Nine pygmy rabbits died at Northwest Trek near Eatonville during during the past month as an unexplained disease swept through the endangered population.
Trek officials said the deaths constituted about half of the stock, which was being bred and reared in captivity for eventual release into the wild.
The cause of the rabbits' deaths is unknown, but "the situation is being handled as a highly contagious, acutely lethal disease," according to a news release.
They were of normal weight and eating well before their deaths, the release said.
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There "were no visible signs of distress or abnormal behavior within hours" of their deaths.
The remaining rabbits were moved indoors and isolated in a clinic, where they're getting daily medical treatment.
The sudden deaths canceled Trek's plans to release some of the animals into Washington's Columbia Basin later this month.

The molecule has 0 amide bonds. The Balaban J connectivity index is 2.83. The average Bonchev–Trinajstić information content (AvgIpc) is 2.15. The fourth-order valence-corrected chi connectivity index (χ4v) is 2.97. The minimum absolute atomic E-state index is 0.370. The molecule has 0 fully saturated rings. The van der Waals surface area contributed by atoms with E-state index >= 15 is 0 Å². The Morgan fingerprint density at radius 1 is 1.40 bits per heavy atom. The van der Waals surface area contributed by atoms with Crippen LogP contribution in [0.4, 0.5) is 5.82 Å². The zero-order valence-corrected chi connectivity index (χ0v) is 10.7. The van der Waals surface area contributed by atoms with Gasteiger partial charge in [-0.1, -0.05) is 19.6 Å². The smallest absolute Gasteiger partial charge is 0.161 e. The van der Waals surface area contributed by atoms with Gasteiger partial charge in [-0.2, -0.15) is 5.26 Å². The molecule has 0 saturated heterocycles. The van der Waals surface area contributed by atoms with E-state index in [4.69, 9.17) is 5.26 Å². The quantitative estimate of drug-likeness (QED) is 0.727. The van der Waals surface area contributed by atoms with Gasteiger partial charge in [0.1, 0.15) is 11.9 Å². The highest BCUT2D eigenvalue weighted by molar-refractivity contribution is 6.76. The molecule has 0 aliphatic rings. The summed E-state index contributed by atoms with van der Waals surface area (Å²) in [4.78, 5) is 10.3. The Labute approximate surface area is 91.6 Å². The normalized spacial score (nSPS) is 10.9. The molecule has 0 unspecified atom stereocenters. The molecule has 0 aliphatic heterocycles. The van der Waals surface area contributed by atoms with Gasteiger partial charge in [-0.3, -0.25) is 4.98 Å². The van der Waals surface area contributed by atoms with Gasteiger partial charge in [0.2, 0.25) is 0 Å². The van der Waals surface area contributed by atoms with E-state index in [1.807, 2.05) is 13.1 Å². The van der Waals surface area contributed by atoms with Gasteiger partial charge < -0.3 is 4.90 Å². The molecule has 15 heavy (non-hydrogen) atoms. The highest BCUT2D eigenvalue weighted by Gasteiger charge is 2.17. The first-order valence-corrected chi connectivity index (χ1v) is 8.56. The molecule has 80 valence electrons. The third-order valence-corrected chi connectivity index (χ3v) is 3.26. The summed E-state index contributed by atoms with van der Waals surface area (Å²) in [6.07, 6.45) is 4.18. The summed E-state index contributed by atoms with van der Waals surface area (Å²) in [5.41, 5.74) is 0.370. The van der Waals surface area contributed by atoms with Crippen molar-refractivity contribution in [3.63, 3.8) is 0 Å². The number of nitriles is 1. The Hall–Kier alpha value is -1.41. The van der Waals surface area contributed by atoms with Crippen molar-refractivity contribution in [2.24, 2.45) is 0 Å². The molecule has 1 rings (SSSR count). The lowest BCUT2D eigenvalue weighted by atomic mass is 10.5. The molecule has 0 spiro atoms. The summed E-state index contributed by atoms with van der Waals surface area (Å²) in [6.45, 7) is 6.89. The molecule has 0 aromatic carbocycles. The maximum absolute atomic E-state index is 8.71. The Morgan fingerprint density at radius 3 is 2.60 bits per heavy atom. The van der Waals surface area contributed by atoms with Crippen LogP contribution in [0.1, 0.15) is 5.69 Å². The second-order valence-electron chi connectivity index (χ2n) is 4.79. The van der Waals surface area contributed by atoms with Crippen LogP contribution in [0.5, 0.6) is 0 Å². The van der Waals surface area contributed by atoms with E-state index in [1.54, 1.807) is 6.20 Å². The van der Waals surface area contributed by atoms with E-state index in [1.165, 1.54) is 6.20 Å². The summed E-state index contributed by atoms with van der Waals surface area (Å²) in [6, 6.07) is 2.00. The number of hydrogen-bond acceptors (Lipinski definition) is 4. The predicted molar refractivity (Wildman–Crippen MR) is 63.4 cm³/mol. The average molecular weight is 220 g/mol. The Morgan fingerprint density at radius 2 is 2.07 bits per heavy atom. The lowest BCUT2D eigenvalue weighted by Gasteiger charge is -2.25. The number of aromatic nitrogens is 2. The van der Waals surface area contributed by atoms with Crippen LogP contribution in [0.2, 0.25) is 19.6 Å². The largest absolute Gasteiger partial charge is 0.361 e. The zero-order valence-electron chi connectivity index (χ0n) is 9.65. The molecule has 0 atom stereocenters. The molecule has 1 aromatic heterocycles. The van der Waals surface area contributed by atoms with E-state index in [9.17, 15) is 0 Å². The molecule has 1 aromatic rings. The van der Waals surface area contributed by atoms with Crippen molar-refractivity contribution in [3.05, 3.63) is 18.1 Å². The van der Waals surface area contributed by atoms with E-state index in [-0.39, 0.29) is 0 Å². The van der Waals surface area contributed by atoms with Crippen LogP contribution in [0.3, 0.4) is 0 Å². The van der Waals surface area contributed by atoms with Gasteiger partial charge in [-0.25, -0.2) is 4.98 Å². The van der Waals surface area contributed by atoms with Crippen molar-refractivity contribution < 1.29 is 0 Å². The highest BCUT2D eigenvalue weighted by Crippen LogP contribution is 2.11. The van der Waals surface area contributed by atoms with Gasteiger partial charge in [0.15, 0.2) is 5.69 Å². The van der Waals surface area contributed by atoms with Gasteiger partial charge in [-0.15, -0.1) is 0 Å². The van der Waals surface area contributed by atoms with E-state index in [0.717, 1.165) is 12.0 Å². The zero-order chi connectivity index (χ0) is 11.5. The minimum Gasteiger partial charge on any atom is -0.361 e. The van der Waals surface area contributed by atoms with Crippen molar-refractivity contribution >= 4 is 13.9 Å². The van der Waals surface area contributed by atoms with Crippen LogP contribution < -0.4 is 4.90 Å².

Trek is one of several partners in the Pygmy Rabbit Recovery Program led by the State Department of Fish and Wildlife, the news release said. The Oregon Zoo and Washington State University also participate. Trek was scheduled to release at least five rabbits.
Animals from Oregon and WSU will be set free in Douglas County as planned Tuesday, the news release added.
Wildlife officials announced this week they planned to release 23 of the captively bred animals. They are to be placed in artificial burrows until they can dig their own.
The Columbia Basin Pygmy Rabbit is listed on the state and federal endangered species lists. To ensure the survival of some pygmy rabbits, animals from the Columbia Basin stock were crossbred with Idaho pygmy rabbits, according to a news release from the wildlife service.
The Trek rabbits, part of the breeding and rearing program, were not on public display.